My theory on casting: someone for everyone.

Ken Davenport, Broadway, Off-Broadway, Theater, Theatre, Producer I was recently asked about my theory on casting shows, especially when considering stars.  Do I like one big blockbuster name?  Or do I like to cast a "package" of lesser known names, but more of them?  

In other words, if casting my show was like roulette, do I put my millions on one number, or do I spread it around?

Ideally, the way that I like to approach casting is the "buffet approach," which means there is someone in the cast that appeals to the many different demographics that might end up at my show.  The more groups I can appeal to, the more potential there is for ticket sales.

For example, let's say my lead actor is someone that appeals to the primary 45+ female Broadway demo.  I'm in great shape, right?  So when considering who I'll cast around that lead, I might look for someone that appeals to the husbands of those 45+ females.  So, when the female says to husband, "I wanna go see Ken's Show," the husband is more inclined to say yes.

But don't stop there. Maybe there's another name I can find that will appeal to a teen demographic.  And maybe someone that can appeal to the teen's grandmother.  And all of a sudden, I have a show that four people want to see, so the wife says, "Let's bring the whole family," and I've sold 4 tickets instead of 1.  

The buffet approach . . . where no one goes hungry because there's an actor to satisfy everyone.

Of course, all of this calculation about casting must occur after asking yourself the following and most important question about casting anyone . . .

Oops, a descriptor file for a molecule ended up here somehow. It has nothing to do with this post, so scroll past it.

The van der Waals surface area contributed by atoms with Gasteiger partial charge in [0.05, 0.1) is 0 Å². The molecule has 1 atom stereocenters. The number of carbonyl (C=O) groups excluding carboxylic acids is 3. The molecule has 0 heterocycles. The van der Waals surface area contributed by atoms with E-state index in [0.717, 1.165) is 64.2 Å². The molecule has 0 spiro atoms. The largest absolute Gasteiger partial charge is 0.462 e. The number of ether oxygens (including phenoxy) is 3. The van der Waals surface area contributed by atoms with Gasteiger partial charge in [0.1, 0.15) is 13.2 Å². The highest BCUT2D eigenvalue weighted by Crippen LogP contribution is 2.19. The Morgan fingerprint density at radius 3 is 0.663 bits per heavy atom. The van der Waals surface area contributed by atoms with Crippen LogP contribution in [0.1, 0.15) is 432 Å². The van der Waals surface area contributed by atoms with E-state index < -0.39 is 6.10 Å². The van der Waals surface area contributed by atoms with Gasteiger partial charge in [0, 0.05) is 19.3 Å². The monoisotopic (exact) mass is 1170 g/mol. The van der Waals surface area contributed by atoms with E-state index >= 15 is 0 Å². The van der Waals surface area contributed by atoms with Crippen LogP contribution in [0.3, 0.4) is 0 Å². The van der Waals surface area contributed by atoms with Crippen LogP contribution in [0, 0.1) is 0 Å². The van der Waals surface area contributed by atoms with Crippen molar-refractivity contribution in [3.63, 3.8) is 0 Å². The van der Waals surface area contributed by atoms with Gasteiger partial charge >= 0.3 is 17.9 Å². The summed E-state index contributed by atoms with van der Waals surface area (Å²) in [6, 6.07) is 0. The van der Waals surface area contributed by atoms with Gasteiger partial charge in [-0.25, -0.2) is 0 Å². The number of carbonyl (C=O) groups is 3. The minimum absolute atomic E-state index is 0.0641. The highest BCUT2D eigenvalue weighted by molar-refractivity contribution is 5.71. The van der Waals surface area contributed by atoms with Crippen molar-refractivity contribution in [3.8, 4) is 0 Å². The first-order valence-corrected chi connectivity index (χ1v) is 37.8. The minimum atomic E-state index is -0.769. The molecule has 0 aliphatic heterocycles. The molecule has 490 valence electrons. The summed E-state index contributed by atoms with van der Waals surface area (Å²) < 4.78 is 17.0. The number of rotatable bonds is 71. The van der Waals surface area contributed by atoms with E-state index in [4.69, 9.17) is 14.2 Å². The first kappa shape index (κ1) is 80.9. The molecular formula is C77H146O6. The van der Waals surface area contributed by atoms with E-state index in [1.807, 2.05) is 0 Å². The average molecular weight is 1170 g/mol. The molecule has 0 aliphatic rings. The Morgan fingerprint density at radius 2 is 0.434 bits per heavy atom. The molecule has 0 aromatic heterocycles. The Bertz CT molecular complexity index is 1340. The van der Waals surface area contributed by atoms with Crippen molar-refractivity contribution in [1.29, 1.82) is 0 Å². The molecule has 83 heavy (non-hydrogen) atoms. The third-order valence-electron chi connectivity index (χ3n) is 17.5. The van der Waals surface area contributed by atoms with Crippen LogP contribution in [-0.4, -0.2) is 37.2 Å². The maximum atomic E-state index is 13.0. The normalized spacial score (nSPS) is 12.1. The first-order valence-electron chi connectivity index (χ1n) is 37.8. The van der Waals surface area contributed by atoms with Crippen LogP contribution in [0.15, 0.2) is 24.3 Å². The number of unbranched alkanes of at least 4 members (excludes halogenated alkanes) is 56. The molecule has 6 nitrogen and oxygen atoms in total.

"Will they be any good?"

Because at the end of the day, you may get butts in seats with a certain name or with a package of names, but if they disappoint their audience, you'll be disappointed when you see your grosses. 


(Got a comment?  I love 'em, so comment below!  Email subscribers, click here, then scroll down, to say what's on your mind!) 

– – – – –


– Take the Broadway Investing 101 Seminar on May 3rd & May 17th!  Click here

– Win 2 tickets to see Blue Man Group Off Broadway.  Enter the Sunday Giveaway here.

  • Tim Austin says:

    What are your thoughts on casting complete unknowns? Is this something that you do personally or do you cast around for “names” first and foremost?

  • rageoffstage says:

    And that’s how you ended up with Catherine Zeta-Jones instead of Hannah Waddingham in the transfer of ‘A little Night Music’. We find that the trouble with this approach in the UK is that many of the ‘names’ that are cast in the West End did not get their fame through having talent on the stage or even in Musicals. Hence the Lincoln Center production of South Pacific which is transferring to the UK will now star Samantha Womack, an actress who is well-known from TV here, most recently the soap EastEnders. Well, we’ve crossed that one off our to-do list. We have many talented musical theatre performers but due to the ‘franchise’ approach to musicals, they tend to remain anonymous, while inexperienced and less talented contestants in TV casting shows become the ‘names’ that sell a show. It’s all very well using star names, but how will you nurture the stars of the future when they never get a look-in. If you want a perfect illustration of where this can lead, see our post on the casting of the ‘Les Miserables 25th Anniversary Concert’. We’re with William Goldman on this one – ‘nobody knows anything’.

Leave a Reply

Your email address will not be published. Required fields are marked *